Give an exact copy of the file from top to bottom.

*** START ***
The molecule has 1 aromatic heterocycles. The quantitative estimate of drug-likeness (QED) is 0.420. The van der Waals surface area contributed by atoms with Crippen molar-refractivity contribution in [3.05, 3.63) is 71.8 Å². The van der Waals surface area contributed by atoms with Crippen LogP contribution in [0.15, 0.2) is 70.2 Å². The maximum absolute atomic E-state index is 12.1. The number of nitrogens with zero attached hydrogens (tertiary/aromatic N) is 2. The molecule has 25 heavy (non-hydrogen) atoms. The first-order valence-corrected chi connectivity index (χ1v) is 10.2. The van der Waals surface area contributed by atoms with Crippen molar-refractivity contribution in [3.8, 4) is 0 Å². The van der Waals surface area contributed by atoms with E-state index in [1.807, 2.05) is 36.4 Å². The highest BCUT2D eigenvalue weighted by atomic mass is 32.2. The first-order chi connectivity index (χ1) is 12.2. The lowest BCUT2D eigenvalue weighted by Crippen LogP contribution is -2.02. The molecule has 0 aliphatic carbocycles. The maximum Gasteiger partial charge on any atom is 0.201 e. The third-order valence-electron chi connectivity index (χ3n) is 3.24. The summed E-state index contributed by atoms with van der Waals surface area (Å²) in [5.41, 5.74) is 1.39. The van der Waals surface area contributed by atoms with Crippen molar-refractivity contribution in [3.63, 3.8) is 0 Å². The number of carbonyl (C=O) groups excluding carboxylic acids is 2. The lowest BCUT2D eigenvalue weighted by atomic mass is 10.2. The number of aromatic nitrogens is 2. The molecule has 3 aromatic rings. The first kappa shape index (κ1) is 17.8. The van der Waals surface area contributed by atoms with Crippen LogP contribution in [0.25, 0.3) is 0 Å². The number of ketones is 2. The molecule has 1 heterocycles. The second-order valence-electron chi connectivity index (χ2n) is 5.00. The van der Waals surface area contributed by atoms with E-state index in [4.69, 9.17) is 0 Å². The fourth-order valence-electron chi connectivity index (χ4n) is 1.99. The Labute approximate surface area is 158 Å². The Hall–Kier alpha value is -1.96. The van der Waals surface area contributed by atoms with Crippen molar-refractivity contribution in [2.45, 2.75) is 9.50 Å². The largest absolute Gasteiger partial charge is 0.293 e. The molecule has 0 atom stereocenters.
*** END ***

The molecule has 1 aromatic heterocycles. The quantitative estimate of drug-likeness (QED) is 0.420. The van der Waals surface area contributed by atoms with Crippen molar-refractivity contribution in [3.05, 3.63) is 71.8 Å². The van der Waals surface area contributed by atoms with Crippen LogP contribution in [0.15, 0.2) is 70.2 Å². The maximum absolute atomic E-state index is 12.1. The number of nitrogens with zero attached hydrogens (tertiary/aromatic N) is 2. The molecule has 25 heavy (non-hydrogen) atoms. The first-order valence-corrected chi connectivity index (χ1v) is 10.2. The van der Waals surface area contributed by atoms with Crippen molar-refractivity contribution in [3.8, 4) is 0 Å². The van der Waals surface area contributed by atoms with E-state index in [1.807, 2.05) is 36.4 Å². The highest BCUT2D eigenvalue weighted by atomic mass is 32.2. The first-order chi connectivity index (χ1) is 12.2. The lowest BCUT2D eigenvalue weighted by Crippen LogP contribution is -2.02. The molecule has 0 aliphatic carbocycles. The maximum Gasteiger partial charge on any atom is 0.201 e. The third-order valence-electron chi connectivity index (χ3n) is 3.24. The summed E-state index contributed by atoms with van der Waals surface area (Å²) in [5.41, 5.74) is 1.39. The van der Waals surface area contributed by atoms with Crippen molar-refractivity contribution in [3.63, 3.8) is 0 Å². The number of carbonyl (C=O) groups excluding carboxylic acids is 2. The lowest BCUT2D eigenvalue weighted by atomic mass is 10.2. The number of aromatic nitrogens is 2. The molecule has 3 aromatic rings. The first kappa shape index (κ1) is 17.8. The van der Waals surface area contributed by atoms with Crippen LogP contribution in [0.25, 0.3) is 0 Å². The number of ketones is 2. The molecule has 1 heterocycles. The second-order valence-electron chi connectivity index (χ2n) is 5.00. The van der Waals surface area contributed by atoms with E-state index in [4.69, 9.17) is 0 Å². The fourth-order valence-electron chi connectivity index (χ4n) is 1.99. The Labute approximate surface area is 158 Å². The Hall–Kier alpha value is -1.96. The van der Waals surface area contributed by atoms with Crippen molar-refractivity contribution in [2.45, 2.75) is 9.50 Å². The largest absolute Gasteiger partial charge is 0.293 e. The molecule has 0 atom stereocenters.